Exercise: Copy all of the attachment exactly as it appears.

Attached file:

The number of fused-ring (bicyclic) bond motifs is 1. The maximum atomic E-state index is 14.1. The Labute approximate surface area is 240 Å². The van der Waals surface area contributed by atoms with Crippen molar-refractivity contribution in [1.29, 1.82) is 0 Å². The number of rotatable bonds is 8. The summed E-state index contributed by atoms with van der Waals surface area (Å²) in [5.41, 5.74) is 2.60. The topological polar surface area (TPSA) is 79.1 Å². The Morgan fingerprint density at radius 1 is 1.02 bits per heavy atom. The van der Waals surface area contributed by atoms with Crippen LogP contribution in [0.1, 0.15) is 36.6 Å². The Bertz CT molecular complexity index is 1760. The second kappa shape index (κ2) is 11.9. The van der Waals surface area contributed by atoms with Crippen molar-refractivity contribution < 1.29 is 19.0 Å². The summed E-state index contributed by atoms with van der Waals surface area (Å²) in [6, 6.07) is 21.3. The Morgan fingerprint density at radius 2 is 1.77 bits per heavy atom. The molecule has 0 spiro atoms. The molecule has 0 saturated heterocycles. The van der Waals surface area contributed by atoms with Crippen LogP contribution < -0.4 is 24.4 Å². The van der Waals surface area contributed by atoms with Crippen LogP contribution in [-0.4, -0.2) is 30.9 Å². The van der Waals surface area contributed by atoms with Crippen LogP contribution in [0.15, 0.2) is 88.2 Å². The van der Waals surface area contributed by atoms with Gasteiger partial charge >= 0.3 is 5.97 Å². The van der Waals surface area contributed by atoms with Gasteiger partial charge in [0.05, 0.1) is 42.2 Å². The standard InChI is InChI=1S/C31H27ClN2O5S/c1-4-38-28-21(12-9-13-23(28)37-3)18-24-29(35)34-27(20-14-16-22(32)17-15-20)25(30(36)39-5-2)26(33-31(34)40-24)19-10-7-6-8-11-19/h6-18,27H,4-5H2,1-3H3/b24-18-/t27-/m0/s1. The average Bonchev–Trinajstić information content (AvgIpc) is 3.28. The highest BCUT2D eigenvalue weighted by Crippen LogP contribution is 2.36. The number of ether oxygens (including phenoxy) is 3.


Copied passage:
The number of fused-ring (bicyclic) bond motifs is 1. The maximum atomic E-state index is 14.1. The Labute approximate surface area is 240 Å². The van der Waals surface area contributed by atoms with Crippen molar-refractivity contribution in [1.29, 1.82) is 0 Å². The number of rotatable bonds is 8. The summed E-state index contributed by atoms with van der Waals surface area (Å²) in [5.41, 5.74) is 2.60. The topological polar surface area (TPSA) is 79.1 Å². The Morgan fingerprint density at radius 1 is 1.02 bits per heavy atom. The van der Waals surface area contributed by atoms with Crippen LogP contribution in [0.1, 0.15) is 36.6 Å². The Bertz CT molecular complexity index is 1760. The second kappa shape index (κ2) is 11.9. The van der Waals surface area contributed by atoms with Crippen molar-refractivity contribution < 1.29 is 19.0 Å². The summed E-state index contributed by atoms with van der Waals surface area (Å²) in [6, 6.07) is 21.3. The Morgan fingerprint density at radius 2 is 1.77 bits per heavy atom. The molecule has 0 spiro atoms. The molecule has 0 saturated heterocycles. The van der Waals surface area contributed by atoms with Crippen LogP contribution < -0.4 is 24.4 Å². The van der Waals surface area contributed by atoms with Crippen LogP contribution in [-0.4, -0.2) is 30.9 Å². The van der Waals surface area contributed by atoms with Crippen LogP contribution in [0.15, 0.2) is 88.2 Å². The van der Waals surface area contributed by atoms with Gasteiger partial charge >= 0.3 is 5.97 Å². The van der Waals surface area contributed by atoms with Gasteiger partial charge in [0.05, 0.1) is 42.2 Å². The standard InChI is InChI=1S/C31H27ClN2O5S/c1-4-38-28-21(12-9-13-23(28)37-3)18-24-29(35)34-27(20-14-16-22(32)17-15-20)25(30(36)39-5-2)26(33-31(34)40-24)19-10-7-6-8-11-19/h6-18,27H,4-5H2,1-3H3/b24-18-/t27-/m0/s1. The average Bonchev–Trinajstić information content (AvgIpc) is 3.28. The highest BCUT2D eigenvalue weighted by Crippen LogP contribution is 2.36. The number of ether oxygens (including phenoxy) is 3.